86 Responses to IPCC’s Planned Obsolescence: Fifth Assessment Report Will Ignore Crucial Permafrost Carbon Feedback!
A key reason the Intergovernmental Panel on Climate Change keeps issuing instantly irrelevant reports is that it keeps ignoring the latest climate science. We have known for years that perhaps the single most important carbon-cycle feedback is the melting of the permafrost.
Yet a must-read new United Nations Environment Programme report, “Policy Implications of Warming Permafrost” reports this jaw-dropping news:
The effect of the permafrost carbon feedback on climate has not been included in the IPCC Assessment Reports. None of the climate projections in the IPCC Fourth Assessment Report include the permafrost carbon feedback (IPCC 2007). Participating modeling teams have completed their climate projections in support of the Fifth Assessment Report, but these projections do not include the permafrost carbon feedback. Consequently, the IPCC Fifth Assessment Report, due for release in stages between September 2013 and October 2014, will not include the potential effects of the permafrost carbon feedback on global climate.
Here’s why that is head-exploding.
Carbon emission (in billions of tons of carbon a year) from thawing permafrost [from Schaefer et al, 2011]
Back in 2005, before the IPCC’s Fourth Assessment, a major study (subs. req’d) led by NCAR climate researcher David Lawrence, found that virtually the entire top 11 feet of permafrost around the globe could disappear by the end of this century. Using the first “fully interactive climate system model” applied to study permafrost, the researchers found that if we tried to stabilize CO2 concentrations in the air at 550 ppm, permafrost would plummet from over 4 million square miles today to 1.5 million.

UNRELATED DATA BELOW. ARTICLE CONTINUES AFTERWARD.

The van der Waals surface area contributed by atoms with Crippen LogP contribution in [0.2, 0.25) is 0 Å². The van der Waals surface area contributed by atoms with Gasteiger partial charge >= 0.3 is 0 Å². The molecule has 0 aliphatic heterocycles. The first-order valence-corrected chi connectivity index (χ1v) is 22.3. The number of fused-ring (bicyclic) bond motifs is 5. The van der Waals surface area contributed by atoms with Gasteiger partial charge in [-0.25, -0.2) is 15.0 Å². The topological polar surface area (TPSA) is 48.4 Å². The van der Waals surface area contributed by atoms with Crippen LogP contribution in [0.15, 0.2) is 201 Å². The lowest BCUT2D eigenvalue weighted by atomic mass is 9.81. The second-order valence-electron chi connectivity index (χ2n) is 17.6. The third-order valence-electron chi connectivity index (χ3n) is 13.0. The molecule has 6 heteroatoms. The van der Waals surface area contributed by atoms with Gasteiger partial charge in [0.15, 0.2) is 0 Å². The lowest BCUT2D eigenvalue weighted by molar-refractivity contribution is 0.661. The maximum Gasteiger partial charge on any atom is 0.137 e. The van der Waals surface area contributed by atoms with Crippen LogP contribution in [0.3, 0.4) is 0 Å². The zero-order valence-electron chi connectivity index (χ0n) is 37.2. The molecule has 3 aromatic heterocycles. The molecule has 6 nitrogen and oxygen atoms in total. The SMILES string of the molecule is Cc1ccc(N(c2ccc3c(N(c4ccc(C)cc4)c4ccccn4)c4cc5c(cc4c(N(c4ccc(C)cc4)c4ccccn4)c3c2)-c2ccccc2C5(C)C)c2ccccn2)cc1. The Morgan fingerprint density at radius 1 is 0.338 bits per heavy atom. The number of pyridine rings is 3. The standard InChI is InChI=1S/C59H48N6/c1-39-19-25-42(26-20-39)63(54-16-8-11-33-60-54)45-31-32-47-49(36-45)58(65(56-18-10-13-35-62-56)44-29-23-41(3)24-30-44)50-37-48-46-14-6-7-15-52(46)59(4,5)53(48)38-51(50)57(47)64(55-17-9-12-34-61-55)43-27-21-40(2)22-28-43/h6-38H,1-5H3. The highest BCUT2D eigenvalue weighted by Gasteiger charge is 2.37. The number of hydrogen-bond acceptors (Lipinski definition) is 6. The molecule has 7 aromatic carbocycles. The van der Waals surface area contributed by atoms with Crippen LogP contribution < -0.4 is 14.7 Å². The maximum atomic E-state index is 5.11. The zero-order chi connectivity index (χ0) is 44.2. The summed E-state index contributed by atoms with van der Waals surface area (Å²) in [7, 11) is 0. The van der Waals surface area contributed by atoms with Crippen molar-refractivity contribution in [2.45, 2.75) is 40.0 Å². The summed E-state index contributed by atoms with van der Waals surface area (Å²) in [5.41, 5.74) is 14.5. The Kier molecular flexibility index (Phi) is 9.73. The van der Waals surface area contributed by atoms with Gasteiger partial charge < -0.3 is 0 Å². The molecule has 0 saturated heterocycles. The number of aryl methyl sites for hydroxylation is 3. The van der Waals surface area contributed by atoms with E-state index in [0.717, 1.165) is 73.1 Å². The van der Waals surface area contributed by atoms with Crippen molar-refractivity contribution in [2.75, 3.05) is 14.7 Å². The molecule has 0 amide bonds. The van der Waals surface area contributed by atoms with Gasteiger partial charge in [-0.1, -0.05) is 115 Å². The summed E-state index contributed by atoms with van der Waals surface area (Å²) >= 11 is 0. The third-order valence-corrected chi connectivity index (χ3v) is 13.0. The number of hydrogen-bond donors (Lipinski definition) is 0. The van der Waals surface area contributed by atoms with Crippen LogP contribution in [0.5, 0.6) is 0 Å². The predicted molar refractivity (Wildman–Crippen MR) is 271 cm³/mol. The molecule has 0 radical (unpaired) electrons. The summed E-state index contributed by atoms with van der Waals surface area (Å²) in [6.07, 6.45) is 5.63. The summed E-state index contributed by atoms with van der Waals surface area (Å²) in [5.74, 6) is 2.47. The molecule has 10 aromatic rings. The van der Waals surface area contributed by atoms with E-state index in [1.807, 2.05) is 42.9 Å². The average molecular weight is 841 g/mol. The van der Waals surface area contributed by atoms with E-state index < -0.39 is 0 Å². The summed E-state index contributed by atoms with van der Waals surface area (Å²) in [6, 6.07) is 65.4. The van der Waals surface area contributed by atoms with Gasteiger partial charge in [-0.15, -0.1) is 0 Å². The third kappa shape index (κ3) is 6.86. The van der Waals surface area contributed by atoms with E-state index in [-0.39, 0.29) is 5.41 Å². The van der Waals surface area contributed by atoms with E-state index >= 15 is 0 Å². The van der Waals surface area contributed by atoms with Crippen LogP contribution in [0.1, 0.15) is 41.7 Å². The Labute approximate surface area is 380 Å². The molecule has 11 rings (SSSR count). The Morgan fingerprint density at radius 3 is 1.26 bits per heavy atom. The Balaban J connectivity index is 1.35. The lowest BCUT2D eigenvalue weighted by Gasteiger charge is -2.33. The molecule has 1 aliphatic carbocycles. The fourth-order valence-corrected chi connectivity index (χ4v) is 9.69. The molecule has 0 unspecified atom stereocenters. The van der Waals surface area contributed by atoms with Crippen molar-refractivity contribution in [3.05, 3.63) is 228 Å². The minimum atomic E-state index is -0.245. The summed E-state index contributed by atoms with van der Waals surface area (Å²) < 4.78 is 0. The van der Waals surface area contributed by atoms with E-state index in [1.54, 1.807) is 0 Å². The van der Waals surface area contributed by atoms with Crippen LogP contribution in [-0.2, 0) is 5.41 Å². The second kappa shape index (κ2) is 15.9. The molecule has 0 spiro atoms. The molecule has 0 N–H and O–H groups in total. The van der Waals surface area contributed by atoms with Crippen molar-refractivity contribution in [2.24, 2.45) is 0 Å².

That matters because the
permafrost permamelt contains a staggering “1.5 trillion tons of frozen carbon, about twice as much carbon as contained in the atmosphere, much of which would be released as methane. Methane is 25 times as potent a heat-trapping gas as CO2 over a 100 year time horizon, but 72 to 100 times as potent over 20 years!
A 2008 study by leading tundra experts, “Accelerated Arctic land warming and permafrost degradation during rapid sea ice loss,” concluded:
We find that simulated western Arctic land warming trends during rapid sea ice loss are 3.5 times greater than secular 21st century climate-change trends. The accelerated warming signal penetrates up to 1500 km inland….
Considering that 2012 saw a new record low in Arctic sea ice cover — and that Arctic ice loss is occurring many decades faster than climate models had projected — you would think that climate scientists would want to incorporate this accelerated warming and the related tundra melt in their models.
The literature, of course, has continued to refine estimates of permafrost loss from various emissions scenarios. The graph above comes from a study published in February 2011, “Amount and timing of permafrost carbon release in response to climate warming,” which concluded soberly:
The thaw and release of carbon currently frozen in permafrost will increase atmospheric CO2 concentrations and amplify surface warming to initiate a positive permafrost carbon feedback (PCF) on climate…. [Our] estimate may be low because it does not account for amplified surface warming due to the PCF itself….
We predict that the PCF will change the arctic from a carbon sink to a source after the mid-2020s and is strong enough to cancel 42-88% of the total global land sink. The thaw and decay of permafrost carbon is irreversible and accounting for the PCF will require larger reductions in fossil fuel emissions to reach a target atmospheric CO2 concentration.
Then last December we had the “Nature Bombshell: Climate Experts Warn Thawing Permafrost Could Cause 2.5 Times the Warming of Deforestation!”
And just this October, we had yet another study, which found “Carbon Feedback From Thawing Permafrost Will Likely Add 0.4°F – 1.5°F To Total Global Warming By 2100.”
Finally, we have the excellent new UNEP report.
It is absurd that IPCC models would continue to ignore this most crucial of carbon cycle feedbacks. As I asked nearly 3 years ago, “The IPCC lowballs likely impacts with its instantly out-of-date reports and is clearly clueless on messaging — should it be booted or just rebooted?“